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    NASCC environmental team recovers cold stunned, stranded sea turtles



    Story by Fifi Kieschnick 

    Naval Air Station Corpus Christi

    Our environmental team recovered four cold stunned, stranded green sea turtles found along Naval Air Station Corpus Christi’s Ocean Drive recently.
    It’s not uncommon to find stranded turtles after a particularly cold snap, according to Biji Pandisseril, NASCC’s environmental manager.
    The turtles leave the deep warm Gulf waters, approaching the coastline looking for food. These reptiles can’t regulate their body temperature. When the water temperature drops below 50 degrees Fahrenheit, they become hypothermic and lose mobility. They float to the water’s surface becoming vulnerable to boat strikes.
    “They may wash ashore, becoming stranded,” said Pandisseril. “If not rescued quickly, these helpless animals often die of exposure or predation. Green sea turtle numbers are too low right now to afford any losses.”
    NASCC environmental personnel comb the coastline regularly. However, these sea turtles were found in response to a Sea turtle Cold Stunning Alert sent out to volunteers by Padre Island National Seashore Division of Sea Turtle Science Recovery.
    “In this case, the temperatures were in the 30s and volunteers were needed to help search, recover and transport cold stunned turtles,” said Cyndi Cisneros, with NASCC environmental. “It was quite sad to find (the sea turtle) wedged between two rocks with a huge gash on his shell. I was glad to have helped him.”
    Most of the cold stunned sea turtles that are rescued in the Corpus Christi area are found in inshore waters and shorelines along the bays and inlets of the Laguna Madre, according to the National Park Service. The shallow water here can change temperature rapidly, especially when a strong cold front passes through the area. As a result, the sea turtles swimming in those waters may not have enough time to navigate out of Laguna Madre and into the deeper, warmer waters of the Gulf of Mexico before becoming cold-stunned.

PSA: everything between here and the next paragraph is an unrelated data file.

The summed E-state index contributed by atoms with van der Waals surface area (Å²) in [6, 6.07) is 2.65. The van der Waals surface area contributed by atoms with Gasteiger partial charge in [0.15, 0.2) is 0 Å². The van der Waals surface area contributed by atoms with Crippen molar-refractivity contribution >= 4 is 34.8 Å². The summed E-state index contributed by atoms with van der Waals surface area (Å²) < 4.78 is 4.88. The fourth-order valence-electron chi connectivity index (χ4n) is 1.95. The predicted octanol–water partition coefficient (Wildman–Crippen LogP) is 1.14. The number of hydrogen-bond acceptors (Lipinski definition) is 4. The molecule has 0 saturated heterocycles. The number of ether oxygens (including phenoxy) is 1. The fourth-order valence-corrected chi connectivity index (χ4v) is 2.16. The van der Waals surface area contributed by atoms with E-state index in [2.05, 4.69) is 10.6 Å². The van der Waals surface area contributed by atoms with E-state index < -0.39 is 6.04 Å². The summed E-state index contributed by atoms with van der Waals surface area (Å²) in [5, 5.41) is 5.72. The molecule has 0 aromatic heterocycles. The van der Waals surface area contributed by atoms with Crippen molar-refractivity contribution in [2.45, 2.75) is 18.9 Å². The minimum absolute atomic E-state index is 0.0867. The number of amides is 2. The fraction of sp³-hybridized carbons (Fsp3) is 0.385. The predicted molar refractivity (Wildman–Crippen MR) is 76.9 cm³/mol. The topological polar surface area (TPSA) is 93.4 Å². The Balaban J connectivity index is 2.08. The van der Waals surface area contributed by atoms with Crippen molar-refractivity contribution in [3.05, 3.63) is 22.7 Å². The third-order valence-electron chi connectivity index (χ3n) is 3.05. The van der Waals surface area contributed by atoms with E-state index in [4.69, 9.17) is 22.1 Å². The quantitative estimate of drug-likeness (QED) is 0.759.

Our volunteers who searched and found the turtles that are protected as a threatened species by both the state of Texas and the Federal government. They have received the required training and were certified by the National Park Service to handle the stunned or stranded sea turtles.
    If you come across a turtle appearing to be cold stunned, please report it immediately. On base, call Navy environmental at (361) 961-3776. Off base, call (361) 949-8173 extension 268. After hours, call (361) 876-8462. Trained volunteers will pick up the turtles for transport to the recovery center. Provide the location of the turtle, the number of turtles found, and notes about the turtle (condition, injuries, size, etc.). Then, follow instructions provided, or wait for assistance. More information can be found at



    Date Taken: 01.28.2021
    Date Posted: 01.28.2021 15:24
    Story ID: 387850
    Location: CORPUS CHRISTI, TX, US 

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